MURRAY, UT (9/14/2010) – Providing standardized education to heart failure patients upon their discharge from the hospital translates into meaningful improvements in patient survival, according to a new study by cardiac researchers from the Heart Failure and Treatment Program at the Heart Institute at Intermountain Medical Center.
While widespread evidence shows that heart failure medications and devices can improve survival, results from the new study show that providing patient education is just as important to patient care and can result in significantly improved survival and lower healthcare costs, especially since heart failure is the only major cardiovascular disorder on the rise.
Results of the study were presented this week at the Heart Failure Society of America's annual scientific session in San Diego, CA.
Intermountain Medical Center researchers tracked more than 1,500 patients who were given specific discharge instructions about self-management using an educational program developed specifically for heart failure patients at Intermountain Healthcare. The MAWDS program (which stands for Medications, Activity, Weight, Diet and Symptoms) teaches patients the importance of taking and understanding their medications, staying physically active, tracking weight fluctuations on a daily basis, limiting sodium intake in their diet and monitoring for changes in their symptoms.
Patients who received documented MAWDS education while in the hospital between June 2002 and June 2004 had better one-year survival rates (84.1% vs. 81%) than those without documented discharge instructions, and better three-year survival rates (65.8% vs. 60.2%.) Even after controlling for age, gender, diagnosis, length of hospital stay, and severity of illness, results showed that the five-year survival rate for those who received discharge education was higher (57.1%) than for those without discharge education (49.6%).
“We developed and have implemented this MAWDS program across Intermountain Healthcare,” says Kismet Rasmusson, FNP-BC, FAHA, a heart failure nurse practitioner and lead researcher of the study. “This data speaks to the importance of having a standardized, consistent educational message. We educate nurses at all of our hospitals to make sure they understand the necessity of this education. It’s our nurses who educate patients and foster their understanding of how to live with heart failure once they are discharged from the hospital.”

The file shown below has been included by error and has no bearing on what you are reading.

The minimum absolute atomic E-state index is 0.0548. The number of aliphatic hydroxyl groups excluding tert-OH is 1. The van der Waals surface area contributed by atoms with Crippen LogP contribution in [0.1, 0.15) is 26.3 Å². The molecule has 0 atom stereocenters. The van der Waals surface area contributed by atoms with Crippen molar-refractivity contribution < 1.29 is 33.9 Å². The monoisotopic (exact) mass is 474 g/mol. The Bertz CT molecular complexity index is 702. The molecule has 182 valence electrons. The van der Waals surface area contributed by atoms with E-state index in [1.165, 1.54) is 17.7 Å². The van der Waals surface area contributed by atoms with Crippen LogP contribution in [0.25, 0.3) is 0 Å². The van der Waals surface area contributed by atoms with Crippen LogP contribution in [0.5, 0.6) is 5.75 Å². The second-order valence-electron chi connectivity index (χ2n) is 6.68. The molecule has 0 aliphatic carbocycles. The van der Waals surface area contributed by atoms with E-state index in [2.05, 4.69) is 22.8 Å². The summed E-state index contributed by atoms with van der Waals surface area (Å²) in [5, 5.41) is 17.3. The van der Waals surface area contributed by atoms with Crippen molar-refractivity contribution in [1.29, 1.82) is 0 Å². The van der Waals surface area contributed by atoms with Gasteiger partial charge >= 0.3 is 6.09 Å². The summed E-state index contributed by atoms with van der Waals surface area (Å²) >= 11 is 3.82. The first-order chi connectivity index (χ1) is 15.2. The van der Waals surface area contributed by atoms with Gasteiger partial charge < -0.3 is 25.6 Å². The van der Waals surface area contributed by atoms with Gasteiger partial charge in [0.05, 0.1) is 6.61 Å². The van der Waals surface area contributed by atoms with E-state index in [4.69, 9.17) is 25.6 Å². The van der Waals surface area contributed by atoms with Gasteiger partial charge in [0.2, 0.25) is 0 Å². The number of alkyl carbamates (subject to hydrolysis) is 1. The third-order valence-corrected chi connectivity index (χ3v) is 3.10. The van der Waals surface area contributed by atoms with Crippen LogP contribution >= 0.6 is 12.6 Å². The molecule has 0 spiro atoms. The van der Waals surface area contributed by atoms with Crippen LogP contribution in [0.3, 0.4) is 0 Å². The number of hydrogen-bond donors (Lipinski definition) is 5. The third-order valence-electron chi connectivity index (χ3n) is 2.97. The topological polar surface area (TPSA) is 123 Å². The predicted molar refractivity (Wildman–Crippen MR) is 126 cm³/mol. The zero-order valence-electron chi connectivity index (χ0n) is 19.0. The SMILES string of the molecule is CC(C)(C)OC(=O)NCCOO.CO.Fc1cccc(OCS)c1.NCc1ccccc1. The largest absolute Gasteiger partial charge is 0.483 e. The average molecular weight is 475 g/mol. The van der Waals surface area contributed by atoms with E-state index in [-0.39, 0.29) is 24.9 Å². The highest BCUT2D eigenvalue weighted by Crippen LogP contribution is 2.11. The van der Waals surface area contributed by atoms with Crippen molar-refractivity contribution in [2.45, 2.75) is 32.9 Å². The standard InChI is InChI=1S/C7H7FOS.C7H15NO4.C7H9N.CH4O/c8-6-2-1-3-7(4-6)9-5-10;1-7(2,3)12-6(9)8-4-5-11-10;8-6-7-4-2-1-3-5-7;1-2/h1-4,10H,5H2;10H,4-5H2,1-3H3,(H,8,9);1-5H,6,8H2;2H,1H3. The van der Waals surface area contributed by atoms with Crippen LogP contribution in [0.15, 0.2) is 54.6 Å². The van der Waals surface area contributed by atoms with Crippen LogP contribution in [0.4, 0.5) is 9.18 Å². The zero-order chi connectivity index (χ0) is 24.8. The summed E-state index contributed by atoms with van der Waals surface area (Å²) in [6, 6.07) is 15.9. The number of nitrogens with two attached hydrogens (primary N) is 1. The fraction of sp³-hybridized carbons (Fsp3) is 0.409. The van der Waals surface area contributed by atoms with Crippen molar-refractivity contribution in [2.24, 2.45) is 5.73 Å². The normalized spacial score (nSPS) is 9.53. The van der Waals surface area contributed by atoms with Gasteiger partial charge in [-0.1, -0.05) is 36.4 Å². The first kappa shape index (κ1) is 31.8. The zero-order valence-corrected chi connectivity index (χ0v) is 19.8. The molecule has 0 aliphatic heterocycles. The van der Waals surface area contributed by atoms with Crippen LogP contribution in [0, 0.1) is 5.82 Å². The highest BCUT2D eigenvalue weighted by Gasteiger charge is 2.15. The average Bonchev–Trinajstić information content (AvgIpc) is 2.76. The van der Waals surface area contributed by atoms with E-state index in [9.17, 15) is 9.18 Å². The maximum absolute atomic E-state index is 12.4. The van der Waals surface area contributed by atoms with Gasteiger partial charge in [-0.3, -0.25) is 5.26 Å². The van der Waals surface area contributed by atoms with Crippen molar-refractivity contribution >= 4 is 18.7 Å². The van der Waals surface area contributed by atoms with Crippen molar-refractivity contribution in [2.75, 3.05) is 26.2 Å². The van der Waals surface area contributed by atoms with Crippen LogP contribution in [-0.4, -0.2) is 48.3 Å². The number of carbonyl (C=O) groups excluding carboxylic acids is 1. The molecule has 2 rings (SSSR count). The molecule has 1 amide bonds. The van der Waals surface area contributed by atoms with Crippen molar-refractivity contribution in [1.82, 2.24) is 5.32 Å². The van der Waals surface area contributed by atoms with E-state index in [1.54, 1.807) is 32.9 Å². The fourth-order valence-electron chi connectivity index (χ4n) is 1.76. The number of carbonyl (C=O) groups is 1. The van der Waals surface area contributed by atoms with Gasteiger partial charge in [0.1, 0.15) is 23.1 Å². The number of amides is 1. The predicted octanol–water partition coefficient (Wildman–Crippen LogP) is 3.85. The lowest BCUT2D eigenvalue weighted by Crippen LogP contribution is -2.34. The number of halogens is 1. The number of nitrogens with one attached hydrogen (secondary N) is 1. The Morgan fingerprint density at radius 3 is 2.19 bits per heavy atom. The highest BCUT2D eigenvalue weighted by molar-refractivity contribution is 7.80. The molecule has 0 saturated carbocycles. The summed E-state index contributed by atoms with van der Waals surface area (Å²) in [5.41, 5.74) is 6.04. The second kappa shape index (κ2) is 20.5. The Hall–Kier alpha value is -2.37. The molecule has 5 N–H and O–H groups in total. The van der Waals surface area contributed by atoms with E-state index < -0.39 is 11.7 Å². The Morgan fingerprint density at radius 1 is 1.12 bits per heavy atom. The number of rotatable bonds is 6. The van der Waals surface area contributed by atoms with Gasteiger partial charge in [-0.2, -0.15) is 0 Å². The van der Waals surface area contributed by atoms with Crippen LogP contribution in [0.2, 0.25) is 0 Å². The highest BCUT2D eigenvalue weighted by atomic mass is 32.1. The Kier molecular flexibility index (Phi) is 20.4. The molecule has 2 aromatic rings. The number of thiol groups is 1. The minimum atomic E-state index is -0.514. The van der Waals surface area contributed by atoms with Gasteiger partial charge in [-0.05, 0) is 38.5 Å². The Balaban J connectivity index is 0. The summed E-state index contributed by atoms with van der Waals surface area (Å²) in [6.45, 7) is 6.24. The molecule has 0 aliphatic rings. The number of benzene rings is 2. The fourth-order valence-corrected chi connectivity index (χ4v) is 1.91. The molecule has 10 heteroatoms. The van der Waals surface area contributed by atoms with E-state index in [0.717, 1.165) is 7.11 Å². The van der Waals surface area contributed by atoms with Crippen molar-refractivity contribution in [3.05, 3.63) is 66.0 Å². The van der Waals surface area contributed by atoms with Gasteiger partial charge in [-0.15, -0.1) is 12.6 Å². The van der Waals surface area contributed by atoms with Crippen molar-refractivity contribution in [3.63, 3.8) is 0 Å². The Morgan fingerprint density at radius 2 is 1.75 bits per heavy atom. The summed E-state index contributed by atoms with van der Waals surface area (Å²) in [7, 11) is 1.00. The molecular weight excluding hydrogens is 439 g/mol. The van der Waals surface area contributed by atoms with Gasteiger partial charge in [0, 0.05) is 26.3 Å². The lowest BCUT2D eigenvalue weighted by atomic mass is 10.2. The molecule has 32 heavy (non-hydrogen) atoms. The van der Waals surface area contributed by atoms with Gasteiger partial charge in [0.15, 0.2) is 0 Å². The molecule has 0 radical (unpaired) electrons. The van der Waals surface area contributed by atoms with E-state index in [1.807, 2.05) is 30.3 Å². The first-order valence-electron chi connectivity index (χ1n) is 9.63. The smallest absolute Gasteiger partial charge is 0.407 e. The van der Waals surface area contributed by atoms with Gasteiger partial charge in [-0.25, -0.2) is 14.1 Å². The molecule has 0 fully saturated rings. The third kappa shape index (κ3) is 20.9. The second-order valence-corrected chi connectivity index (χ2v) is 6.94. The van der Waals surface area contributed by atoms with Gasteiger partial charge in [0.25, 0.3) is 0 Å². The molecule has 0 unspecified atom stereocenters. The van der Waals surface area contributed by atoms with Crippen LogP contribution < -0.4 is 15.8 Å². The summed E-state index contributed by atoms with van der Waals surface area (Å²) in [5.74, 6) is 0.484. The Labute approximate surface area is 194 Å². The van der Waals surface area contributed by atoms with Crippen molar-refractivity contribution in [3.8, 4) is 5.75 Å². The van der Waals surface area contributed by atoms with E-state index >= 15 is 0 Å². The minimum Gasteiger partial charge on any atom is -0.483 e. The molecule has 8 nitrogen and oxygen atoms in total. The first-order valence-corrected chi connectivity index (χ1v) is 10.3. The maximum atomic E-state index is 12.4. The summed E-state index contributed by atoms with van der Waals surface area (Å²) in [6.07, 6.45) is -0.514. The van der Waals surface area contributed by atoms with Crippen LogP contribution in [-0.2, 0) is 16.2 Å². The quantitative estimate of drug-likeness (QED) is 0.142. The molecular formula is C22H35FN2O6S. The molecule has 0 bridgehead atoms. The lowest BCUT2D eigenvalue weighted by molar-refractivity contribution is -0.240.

Heart failure is common, but unrecognized and often misdiagnosed. It affects nearly five million Americans. Heart failure is the only major cardiovascular disorder on the rise. An estimated 400,000 to 700,000 new cases of heart failure are diagnosed each year and the number of deaths in the United States from this condition has more than doubled since 1979, averaging 250,000 annually.
What she and her colleagues hope is that by providing standardized MAWDS education, heart failure patients will better follow self-management strategies when they go home; that they will know what to do, who to call, and when to call if they have problems or questions.
Limiting symptoms and maintaining quality of life with heart failure is a balancing act. The MAWDS program includes a self-care diary to help patients and family members track their daily progress. Managing sodium and fluid intake, along with taking numerous heart failure medications, can be a big challenge. Most patients are restricted to two grams of sodium per day. (The average American consumes 5-9 grams per day.) Sodium is one of the biggest factors in water retention – or congestion - a condition that dramatically increases symptoms of shortness of breath in heart failure patients.
Rasmusson says tracking their medication, activity, weight, diet and symptoms helps heart failure patients and their providers better maintain that healthy balance.
“We hope their understanding of this disease is enhanced through education,” she says. “We further hope to enhance their ability to comply with a complex treatment plan and to enhance their ability to self-monitor, by helping them set goals to improve quality of life, improve their symptoms, and improve survival.”
Learn more about Intermountain's Heart Failure Program